Nicaragua

No other country in the world has been so extensively and repeatedly invaded by the U.S. as Nicaragua.  Soon after the country’s formal independence from Spain, the U.S. and England began squabbling over who had the right to control Nicaragua.  Rooted in a belief in Manifest Destiny, U.S. Marines were sent in to occupy the country for most of the period from 1912 to 1933.  Ultimately, the U.S. created Nicaragua’s National Guard, through which dictators were made and cast aside on the whim of American presidents and corporate interests.  The National Guard facilitated the dictatorship of the Somoza family that lasted from 1936 to 1979, and during this period it was the most heavily U.S.-trained military corps in Latin America.  Soon after the Sandinista-led civil war ousted the Somoza regime, the U.S. launched its illegal Contra counter-revolution.  The Contra War of the 1980s took the lives of over five thousand of Nicaraguans and was the subject of fierce international debate and condemnation.  Throughout the decade, both the FSLN (the Sandinistas) and the Contras received large amounts of aid from the Cold War super-powers.  The Soviet Union and Cuba became the largest funders of the new socialist Sandinista government in Managua, while the United States was the primary funder of the ragtag Contra “army.”  When Reagan finally realized the Contras could not win, the U.S. increased its program of economic strangulation and disinformation that ultimately undermined the new government of Daniel Ortega.  This  led to him being voted out of power in 1990 by a desperate electorate in the second free election held during the post-Somoza period.  The three post-Ortega presidencies, those of Violeta Chamorro, Arnoldo Alemán, and Enrique Bolaños, owed their existence, in large part, to heavy-handed U.S. involvement in the 1990, 1996, and 2001 elections.  Once in power, these leaders were pressured to implement economic and social polices approved by Washington, and largely enforced by the International Monetary Fund, the World Bank, and the Inter-American Development Bank.  Over this period, Nicaragua’s place among the nations of the world on the United Nations Development Program’s (UNDP) Human Development Index plummeted.  In 2006, the U.S. again tried to influence the outcome of the presidential elections.  However, the dismal performance of the three post-Sandinista, U.S.-backed governments led to Daniel Ortega’s return to the presidency in 2007.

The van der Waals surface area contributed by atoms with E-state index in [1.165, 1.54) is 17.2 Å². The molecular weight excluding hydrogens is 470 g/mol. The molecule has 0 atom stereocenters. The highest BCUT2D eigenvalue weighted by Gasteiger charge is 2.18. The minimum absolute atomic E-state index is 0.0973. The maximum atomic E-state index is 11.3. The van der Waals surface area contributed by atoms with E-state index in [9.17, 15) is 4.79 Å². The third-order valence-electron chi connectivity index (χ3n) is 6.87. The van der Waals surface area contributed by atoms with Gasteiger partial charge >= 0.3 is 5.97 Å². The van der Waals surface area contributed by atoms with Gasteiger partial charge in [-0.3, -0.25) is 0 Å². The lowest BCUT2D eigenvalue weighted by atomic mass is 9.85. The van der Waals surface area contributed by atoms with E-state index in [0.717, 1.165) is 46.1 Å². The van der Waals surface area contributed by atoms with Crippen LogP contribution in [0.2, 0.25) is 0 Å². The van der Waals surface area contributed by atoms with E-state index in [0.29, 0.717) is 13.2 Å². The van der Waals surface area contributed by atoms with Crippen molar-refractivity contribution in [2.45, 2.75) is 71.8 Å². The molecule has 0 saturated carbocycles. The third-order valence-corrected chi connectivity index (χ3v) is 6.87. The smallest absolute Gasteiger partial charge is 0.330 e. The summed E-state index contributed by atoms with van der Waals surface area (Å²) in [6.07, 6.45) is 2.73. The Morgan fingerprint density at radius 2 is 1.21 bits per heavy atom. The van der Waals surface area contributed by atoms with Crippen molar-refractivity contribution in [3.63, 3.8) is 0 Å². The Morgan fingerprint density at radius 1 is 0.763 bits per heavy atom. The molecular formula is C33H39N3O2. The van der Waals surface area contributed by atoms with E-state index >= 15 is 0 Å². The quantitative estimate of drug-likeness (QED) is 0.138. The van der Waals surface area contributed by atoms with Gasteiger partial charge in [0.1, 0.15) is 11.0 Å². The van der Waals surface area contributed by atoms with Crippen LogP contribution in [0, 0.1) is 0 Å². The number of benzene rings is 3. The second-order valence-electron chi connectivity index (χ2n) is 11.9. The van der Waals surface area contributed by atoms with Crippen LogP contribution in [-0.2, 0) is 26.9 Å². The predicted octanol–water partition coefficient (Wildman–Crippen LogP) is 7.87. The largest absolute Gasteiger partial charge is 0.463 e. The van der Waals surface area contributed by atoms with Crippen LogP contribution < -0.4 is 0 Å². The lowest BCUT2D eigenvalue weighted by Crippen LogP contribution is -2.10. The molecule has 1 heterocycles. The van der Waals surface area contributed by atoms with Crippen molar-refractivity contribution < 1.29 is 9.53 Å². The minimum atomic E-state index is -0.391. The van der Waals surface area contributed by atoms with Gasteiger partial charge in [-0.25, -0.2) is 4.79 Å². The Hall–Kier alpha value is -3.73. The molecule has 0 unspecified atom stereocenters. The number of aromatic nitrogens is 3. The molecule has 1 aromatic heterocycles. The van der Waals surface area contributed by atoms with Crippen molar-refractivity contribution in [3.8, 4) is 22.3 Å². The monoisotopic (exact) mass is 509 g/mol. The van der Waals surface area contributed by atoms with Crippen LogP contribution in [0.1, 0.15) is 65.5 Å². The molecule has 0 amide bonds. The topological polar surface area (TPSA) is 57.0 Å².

By the spring of 2018, in the middle of President Ortega’s third consecutive term, the country had still been unable to recover from a century of U.S. manipulation and inadequate leadership.  When Ortega implemented deep new financial cuts in public services, including social security, student protests broke out on university campuses, quickly spreading to all sectors of the country.  The government’s repression of dissenters grew brutal, and in October of 2018 Ortega outlawed all political demonstrations.  Police began beating and arresting demonstrators and the country’s universities had to shut down.  By the end of the year, more than 300 protestors had been shot and killed and at least as many arrested, some charged with terrorism.  Tens of thousands more had gone into hiding or exile.  Police raided offices of independent newspapers and nongovernmental organizations (including human rights groups).  The Inter-American Commission on Human Rights issued a report stating that students had become one of the most imperiled groups in the country.  The National University of Nicaragua (UNAN) in Managua was forced to fire more than 40 professors and expel nearly 100 students who had demonstrated or expressed support for the free-speech movement.  Efforts by the Catholic Church to mediate an end to the struggles were also met with violence from Ortega’s security forces.  Like the Somoza family, Ortega’s primary goal was to stay in power, at any cost.  Also as in the Somoza era, masked armed civilians, or goon squads, working in coordination with the police began patrolling the streets of Managua.  Ortega vowed to remain in office until the end of his term in 2021.